Nah, just being the hometown of the United States Olympic Committee and having the Winter Games happening on the same continent.
Not that anyone here can tell. Colorado Springs isn’t sporting any golden rings or staging any celebrations, nothing to declare that that this is the hub of the country’s commitment to the Olympics. The city just gave the USOC $48 million to $54 million (depending on whom you talk to) to stay here, so why are the Games brightening local living rooms but invisible elsewhere?
Oh, right. On the city’s Web site is a picture of the rings on a strange-looking fireman’s shield with the caption “Proud Home of the USOC.” Under the icon are pictures of snowplows, paving vehicles and utility trucks.
Anybody see any other signs or symbols of hometown pride at this Olympic moment?
Shouldn’t someone here have tapped someone else on the shoulder and said, “You know, there’s this event in Vancouver, B.C., and, um, do you think that maybe we should at least drape a banner across a highway overpass to, you know, let people see that we’re aware of it?”
And even if the city officially ignores the Winter Olympics, shouldn’t there be some permanent recognition of what Colorado Springs means to the world’s largest sports festival?
The Griswold family, driving through on another disastrous summer vacation, would have to do some searching to discover the USOC is based here. No rings on the welcome plates on I-25 at either end of the city. No gleaming, glittering hoops atop the tallest buildings. Nope, not even a single pennant flying from a downtown light pole.
Not only have many Olympians lived in the Springs while training, but Cheyenne Mountain High School senior Rachael Flatt is competing in the women’s ice skating events. But if you have never made your way to Memorial Hospital from the east, you wouldn’t know the training facility even existed.
In the initial contract to build the USOC headquarters downtown, the city was supposed to get the rights to use the USOC trademark rings as a promotional tool. Now, that may have been several contract re-writes in the past. Or did someone drop the ball … er, the ring?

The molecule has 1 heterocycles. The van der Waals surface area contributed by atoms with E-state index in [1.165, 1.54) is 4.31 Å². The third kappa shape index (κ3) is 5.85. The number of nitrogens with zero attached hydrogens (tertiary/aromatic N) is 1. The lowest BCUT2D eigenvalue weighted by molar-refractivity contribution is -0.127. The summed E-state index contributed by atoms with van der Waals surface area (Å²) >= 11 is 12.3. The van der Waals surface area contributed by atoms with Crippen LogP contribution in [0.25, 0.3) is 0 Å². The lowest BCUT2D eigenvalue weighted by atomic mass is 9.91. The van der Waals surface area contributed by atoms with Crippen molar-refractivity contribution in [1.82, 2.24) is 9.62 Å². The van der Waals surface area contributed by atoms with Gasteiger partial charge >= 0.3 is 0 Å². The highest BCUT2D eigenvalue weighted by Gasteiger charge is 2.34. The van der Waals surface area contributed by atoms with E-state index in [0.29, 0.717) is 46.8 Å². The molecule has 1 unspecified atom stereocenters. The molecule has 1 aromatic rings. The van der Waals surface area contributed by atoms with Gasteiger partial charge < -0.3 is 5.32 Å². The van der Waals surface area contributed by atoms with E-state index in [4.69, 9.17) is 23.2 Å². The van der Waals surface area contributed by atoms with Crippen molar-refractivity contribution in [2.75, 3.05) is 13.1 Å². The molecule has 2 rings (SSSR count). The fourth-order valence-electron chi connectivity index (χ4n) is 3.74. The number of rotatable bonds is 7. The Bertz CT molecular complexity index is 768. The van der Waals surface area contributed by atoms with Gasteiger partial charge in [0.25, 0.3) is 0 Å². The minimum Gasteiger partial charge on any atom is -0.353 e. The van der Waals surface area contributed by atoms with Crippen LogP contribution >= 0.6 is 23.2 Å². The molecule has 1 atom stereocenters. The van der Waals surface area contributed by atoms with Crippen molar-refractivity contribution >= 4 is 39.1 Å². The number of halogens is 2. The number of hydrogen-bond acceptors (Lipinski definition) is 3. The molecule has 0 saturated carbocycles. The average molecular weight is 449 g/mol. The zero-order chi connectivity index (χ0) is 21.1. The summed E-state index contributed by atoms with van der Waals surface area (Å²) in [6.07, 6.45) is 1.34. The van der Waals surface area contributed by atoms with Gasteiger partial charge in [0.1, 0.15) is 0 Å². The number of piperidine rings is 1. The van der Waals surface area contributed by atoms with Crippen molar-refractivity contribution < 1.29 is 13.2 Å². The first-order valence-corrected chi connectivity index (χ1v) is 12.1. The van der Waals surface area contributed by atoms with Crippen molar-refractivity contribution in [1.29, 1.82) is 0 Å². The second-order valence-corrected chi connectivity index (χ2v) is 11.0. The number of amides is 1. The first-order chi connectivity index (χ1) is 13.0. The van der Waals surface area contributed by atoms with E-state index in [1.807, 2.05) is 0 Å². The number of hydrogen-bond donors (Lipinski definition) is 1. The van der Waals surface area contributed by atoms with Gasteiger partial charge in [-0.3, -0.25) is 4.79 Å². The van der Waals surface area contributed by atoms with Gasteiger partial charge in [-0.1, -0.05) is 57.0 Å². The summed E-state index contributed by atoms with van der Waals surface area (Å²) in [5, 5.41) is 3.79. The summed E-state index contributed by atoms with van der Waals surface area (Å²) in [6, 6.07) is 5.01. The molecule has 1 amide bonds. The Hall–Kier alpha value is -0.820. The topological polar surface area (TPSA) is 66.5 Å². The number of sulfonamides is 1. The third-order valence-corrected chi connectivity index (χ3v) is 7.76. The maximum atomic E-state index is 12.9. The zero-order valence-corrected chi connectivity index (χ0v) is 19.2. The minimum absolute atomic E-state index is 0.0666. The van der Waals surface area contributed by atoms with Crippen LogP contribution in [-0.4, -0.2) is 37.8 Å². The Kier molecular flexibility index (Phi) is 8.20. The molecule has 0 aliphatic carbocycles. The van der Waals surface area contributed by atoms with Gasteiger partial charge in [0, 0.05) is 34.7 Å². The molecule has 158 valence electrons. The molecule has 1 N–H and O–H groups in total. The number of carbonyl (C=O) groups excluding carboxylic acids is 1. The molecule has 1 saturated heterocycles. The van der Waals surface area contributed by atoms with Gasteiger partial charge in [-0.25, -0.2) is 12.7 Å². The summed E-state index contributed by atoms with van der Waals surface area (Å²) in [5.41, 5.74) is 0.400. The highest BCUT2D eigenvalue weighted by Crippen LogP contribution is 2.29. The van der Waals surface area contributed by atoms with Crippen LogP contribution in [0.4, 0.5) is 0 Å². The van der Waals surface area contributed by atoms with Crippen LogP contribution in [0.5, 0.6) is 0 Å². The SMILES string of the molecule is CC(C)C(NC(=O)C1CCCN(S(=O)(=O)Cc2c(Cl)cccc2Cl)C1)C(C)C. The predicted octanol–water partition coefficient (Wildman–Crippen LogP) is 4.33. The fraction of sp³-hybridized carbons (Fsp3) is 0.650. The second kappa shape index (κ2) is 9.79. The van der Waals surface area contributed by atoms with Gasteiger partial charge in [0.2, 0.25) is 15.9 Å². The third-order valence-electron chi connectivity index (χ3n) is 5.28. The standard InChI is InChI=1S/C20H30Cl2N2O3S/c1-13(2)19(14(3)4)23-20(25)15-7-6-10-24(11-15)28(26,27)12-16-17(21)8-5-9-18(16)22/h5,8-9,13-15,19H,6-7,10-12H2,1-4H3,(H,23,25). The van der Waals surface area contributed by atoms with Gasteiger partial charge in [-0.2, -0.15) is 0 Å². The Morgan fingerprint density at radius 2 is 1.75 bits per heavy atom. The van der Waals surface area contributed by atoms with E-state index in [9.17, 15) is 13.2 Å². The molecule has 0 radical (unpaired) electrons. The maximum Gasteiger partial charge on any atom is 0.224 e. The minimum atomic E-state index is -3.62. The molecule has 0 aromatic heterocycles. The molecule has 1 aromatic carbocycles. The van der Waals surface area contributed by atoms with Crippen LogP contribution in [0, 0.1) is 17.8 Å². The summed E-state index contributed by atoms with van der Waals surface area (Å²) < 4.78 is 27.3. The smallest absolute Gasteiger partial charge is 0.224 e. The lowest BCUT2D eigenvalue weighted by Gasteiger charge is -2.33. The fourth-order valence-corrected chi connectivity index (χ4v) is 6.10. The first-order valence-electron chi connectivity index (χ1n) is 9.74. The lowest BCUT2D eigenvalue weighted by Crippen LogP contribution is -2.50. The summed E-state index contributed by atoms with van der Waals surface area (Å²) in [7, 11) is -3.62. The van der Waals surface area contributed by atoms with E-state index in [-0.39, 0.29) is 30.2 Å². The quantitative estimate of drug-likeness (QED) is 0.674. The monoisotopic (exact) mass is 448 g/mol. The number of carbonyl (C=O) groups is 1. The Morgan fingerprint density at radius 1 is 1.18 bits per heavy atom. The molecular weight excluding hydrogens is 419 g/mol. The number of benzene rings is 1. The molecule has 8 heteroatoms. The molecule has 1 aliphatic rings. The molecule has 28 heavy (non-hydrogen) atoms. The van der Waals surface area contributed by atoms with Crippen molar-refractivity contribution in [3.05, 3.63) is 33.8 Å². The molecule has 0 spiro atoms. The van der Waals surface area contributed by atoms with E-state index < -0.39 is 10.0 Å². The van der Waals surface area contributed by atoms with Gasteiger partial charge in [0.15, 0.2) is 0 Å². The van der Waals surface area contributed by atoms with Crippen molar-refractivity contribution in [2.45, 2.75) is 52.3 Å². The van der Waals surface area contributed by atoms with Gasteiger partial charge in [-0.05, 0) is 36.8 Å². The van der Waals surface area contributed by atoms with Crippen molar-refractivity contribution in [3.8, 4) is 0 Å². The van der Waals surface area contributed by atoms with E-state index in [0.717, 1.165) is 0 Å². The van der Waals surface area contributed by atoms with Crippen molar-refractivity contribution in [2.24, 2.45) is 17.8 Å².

Once again the city has missed a promotional opportunity. Banners, pennants, balloons and other baubles should be flying from the rooftops, proclaiming a city’s pride in its Olympic role.
(Oh yeah: Who would pay for them?)
I trust that Scott Blackmun, the new CEO of the USOC will find a way to connect the USOC more with the community. After the USOC finally makes the corner of Tejon and Colorado home, it will be much more integrated into downtown. That will be a start. According to Mike Moran, media consultant to the Sports Corp. — who is in Vancouver B.C. “Blackmun also took time in the hectic days just ahead of his departure for Vancouver to thoughtfully send an important message to his (and the USOC’s) hometown of Colorado Springs that he was bringing the USOC’s most important annual gathering of the Olympic family, the 2010 U.S. Olympic Assembly, to the city in September with more than 600 important attendees …
he was also very clear in statements to local business leaders and others that his goal was to again make the city proud of being the home of the American Olympic Movement and the USOC in the months and years ahead.”
Good on you Scott.
Anything happen last week?
Oh, yeah, now that was a celebration. The USOC and the Springs got a big national splash by hosting an episode of “The Biggest Loser.”
Lon Matejczyk is publisher of the Colorado Springs Business Journal.